Periodical Reviews -- By: Carisa A. Ash
BSac 173:690 (April-June 2016) p. 244
By The Faculty and Library Staff of Dallas Theological Seminary
“Greed vs. Self-Interest: A Case Study of How Economists Can Help Theologians Serve the Church,” David Kotter, Southern Baptist Journal of Theology 19 (2015): 17-47.
Kotter is associate professor of New Testament at Colorado Christian University and associate director for The Commonweal Project on Faith, Work, and Human Flourishing. Although interpreters and communicators know the need to understand language, cultural, and geographical gaps when interpreting and preaching the biblical text, Kotter argues that another perspective has been underappreciated: “Since the 19th century . . . another growing gap has been introduced between the biblical text and the local congregation: an economic gap from subsistence-level agricultural society to a wealthy industrial and information economy” (p. 17). He uses several examples to illustrate this gap; first, the admonition of John the Baptist that “whoever has two tunics is to share with him who has none, and whoever has food is to do likewise” (Luke 3:11), delivered “to a group of people for whom owning two tunics was noteworthy and having neither a tunic nor food was common” will be heard differently by an audience with “bulging closets” and a “pantry full of food” (pp. 18-19). Second, the “two denarii” the Good Samaritan paid the innkeeper (Luke 10:35), if understood as two days’ wages, would equate to around $400.00 for an average worker today and, “if current trends of productivity growth continue, the average worker in 2115 would earn the purchasing power of more than “$10,000 each day, as measured in 2015 dollars” (p. 20). He observes that such economic prosperity would have been inconceivable to the original audience of the parable, not to mention the majority of people throughout human history.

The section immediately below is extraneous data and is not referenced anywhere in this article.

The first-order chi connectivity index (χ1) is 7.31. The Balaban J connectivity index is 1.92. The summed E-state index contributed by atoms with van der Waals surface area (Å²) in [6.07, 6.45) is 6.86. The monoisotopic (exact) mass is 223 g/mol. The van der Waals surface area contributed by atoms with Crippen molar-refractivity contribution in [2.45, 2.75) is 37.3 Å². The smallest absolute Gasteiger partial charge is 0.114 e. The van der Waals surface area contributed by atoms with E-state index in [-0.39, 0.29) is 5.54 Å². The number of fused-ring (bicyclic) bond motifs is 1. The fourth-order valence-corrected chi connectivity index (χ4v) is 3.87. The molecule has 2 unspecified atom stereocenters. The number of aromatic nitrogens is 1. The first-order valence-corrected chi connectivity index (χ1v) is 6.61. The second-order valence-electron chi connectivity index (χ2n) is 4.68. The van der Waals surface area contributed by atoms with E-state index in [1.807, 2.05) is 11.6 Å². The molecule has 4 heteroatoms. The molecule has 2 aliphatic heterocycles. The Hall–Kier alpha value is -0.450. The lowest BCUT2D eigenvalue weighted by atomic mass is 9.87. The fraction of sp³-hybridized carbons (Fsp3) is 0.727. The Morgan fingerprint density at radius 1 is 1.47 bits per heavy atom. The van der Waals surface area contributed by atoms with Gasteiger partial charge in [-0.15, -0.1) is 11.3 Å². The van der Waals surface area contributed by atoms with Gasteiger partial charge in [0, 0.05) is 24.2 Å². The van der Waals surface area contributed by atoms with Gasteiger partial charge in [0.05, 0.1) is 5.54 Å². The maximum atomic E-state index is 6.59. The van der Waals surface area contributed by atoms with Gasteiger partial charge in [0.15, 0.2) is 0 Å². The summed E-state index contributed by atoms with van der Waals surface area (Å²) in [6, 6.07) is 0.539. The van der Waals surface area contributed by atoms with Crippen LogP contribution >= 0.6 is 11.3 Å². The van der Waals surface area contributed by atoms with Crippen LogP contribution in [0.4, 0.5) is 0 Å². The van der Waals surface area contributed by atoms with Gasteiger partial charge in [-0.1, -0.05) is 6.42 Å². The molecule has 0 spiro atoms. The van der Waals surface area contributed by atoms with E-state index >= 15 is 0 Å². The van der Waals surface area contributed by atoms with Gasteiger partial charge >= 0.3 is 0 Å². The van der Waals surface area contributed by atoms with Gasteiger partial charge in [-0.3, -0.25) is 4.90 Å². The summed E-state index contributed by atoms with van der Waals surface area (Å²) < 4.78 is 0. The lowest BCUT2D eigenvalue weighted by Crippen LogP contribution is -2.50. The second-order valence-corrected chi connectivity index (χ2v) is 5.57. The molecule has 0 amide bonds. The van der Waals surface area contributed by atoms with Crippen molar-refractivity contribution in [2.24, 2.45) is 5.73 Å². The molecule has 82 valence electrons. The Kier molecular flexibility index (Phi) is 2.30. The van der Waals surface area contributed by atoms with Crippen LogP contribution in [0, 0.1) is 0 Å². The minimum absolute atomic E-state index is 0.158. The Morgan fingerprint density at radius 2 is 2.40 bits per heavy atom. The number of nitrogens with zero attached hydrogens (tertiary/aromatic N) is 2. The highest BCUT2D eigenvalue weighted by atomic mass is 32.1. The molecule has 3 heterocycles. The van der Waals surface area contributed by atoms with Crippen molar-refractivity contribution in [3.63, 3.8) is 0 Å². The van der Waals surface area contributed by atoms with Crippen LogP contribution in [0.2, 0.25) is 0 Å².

Kotter identifies a tension that this economic gap exacerbates, the distinction between self-interest and greed. He sees in the writings of the Apostle Paul a condemnation of the sin of greed and a corresponding affirmation of the virtue of self-sufficiency, which keeps one from being dependent upon the charity of others. He helpfully classifies Pauline instruction through a “Pauline income statement” (pp. 25-30) and a “Pauline balance sheet” (pp. 31-39). Even readers without an economics or accounting background will find the classifications helpful.
Kotter concludes, “Paul called all believers to work profitably in the home, local church, and marketplace. This work by God’s grace along ...
Click here to subscribe